The host restriction factor sterile alpha motif and histidine–aspartate domain-containing protein 1 (SAMHD1) is an important component of the innate immune system. By regulating the intracellular nucleotide pool, SAMHD1 influences cell division and restricts the replication of viruses that depend on high nucleotide concentrations. Human cytomegalovirus (HCMV) is a pathogenic virus with a tropism for non-dividing myeloid cells, in which SAMHD1 is catalytically active. Here we investigate how HCMV achieves efficient propagation in these cells despite the SAMHD1-mediated dNTP depletion. Our analysis reveals that SAMHD1 has the capability to suppress HCMV replication. However, HCMV has evolved potent countermeasures to circumvent this block. HCMV interferes with SAMHD1 steady-state expression and actively induces SAMHD1 phosphorylation using the viral kinase pUL97 and by hijacking cellular kinases. These actions convert SAMHD1 to its inactive phosphorylated form. This mechanism of SAMHD1 inactivation by phosphorylation might also be used by other viruses to overcome intrinsic immunity.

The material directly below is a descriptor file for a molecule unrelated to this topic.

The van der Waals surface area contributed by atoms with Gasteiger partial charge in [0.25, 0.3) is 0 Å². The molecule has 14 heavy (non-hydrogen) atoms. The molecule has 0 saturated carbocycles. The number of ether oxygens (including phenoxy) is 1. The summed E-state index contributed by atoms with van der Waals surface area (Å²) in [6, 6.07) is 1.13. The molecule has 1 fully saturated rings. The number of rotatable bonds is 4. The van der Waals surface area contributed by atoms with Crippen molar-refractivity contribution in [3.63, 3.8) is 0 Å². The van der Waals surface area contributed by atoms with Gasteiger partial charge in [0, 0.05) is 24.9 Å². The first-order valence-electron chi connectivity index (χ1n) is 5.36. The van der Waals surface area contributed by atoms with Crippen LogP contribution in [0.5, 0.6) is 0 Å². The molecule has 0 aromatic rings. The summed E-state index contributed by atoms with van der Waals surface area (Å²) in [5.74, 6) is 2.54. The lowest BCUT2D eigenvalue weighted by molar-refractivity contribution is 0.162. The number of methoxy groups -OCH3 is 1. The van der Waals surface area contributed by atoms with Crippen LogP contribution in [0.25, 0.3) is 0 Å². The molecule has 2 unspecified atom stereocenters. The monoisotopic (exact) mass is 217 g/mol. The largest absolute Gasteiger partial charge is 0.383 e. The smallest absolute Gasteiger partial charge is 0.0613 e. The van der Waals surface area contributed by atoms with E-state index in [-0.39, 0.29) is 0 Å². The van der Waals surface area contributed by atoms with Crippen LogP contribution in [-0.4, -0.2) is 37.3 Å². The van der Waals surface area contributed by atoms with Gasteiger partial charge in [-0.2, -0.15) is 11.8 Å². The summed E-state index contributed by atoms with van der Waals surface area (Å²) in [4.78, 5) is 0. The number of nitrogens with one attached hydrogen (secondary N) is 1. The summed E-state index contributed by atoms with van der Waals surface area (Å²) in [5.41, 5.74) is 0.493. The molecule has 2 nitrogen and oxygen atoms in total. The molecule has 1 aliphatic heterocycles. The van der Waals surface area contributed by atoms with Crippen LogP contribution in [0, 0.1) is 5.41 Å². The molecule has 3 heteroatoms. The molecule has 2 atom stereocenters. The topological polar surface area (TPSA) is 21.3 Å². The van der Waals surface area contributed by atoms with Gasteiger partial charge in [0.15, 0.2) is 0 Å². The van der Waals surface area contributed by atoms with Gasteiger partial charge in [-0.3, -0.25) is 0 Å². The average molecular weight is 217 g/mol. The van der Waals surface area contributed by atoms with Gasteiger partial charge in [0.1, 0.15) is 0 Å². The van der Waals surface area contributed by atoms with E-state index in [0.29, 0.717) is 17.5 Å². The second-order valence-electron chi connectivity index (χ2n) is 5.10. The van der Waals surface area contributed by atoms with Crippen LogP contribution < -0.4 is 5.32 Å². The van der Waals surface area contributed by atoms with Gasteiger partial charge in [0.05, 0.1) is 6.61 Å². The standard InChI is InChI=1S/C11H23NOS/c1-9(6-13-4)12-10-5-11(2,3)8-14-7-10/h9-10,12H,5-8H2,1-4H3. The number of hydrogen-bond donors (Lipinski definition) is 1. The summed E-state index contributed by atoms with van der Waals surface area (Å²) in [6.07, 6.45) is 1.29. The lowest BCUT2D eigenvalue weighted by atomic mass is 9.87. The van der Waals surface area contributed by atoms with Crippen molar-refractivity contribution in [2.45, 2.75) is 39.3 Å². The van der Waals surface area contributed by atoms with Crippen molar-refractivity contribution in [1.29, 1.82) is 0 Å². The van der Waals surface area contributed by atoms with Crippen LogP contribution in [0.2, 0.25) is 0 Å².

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All data generated and analysed during this study are included in this published manuscript. Further datasets supporting this study are available from the corresponding author upon request.
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The authors thank K. Hamprecht for help, critical reading of the manuscript and fruitful discussions, as well as support in measuring and quantifying HCMV genomes; K. Kollender, I. Krotova and S. Wagner for technical assistance; T. Iftner for support and encouragement; the ImageStream and FACS Core Facility of the UKT for help with imaging flow cytometry and cell sorting; the team of the Transfusion Medicine Tübingen (ZKT, T. Bakchoul) for providing Buffy Coat and C. Sinzger, M. Marschall, B. Vetter, M. Winkler and R. Kalejta for providing HCMV constructs and protein kinase inhibitors as well as helpful comments and suggestions. This work was funded in part by basic research support given from the University Hospital Tübingen, Medical Faculty and a DFG (SCHI1073/7-1) grant within the SPP1923 ‘Innate Sensing and Restriction of Retroviruses’ to M.S. T.G. (GR3355/3-1) and J.M. (MI2143/2-1) are also supported by research grants from the DFG. The funders had no role in study design, data collection and interpretation, or the decision to submit the work for publication.
The authors declare no competing interests.
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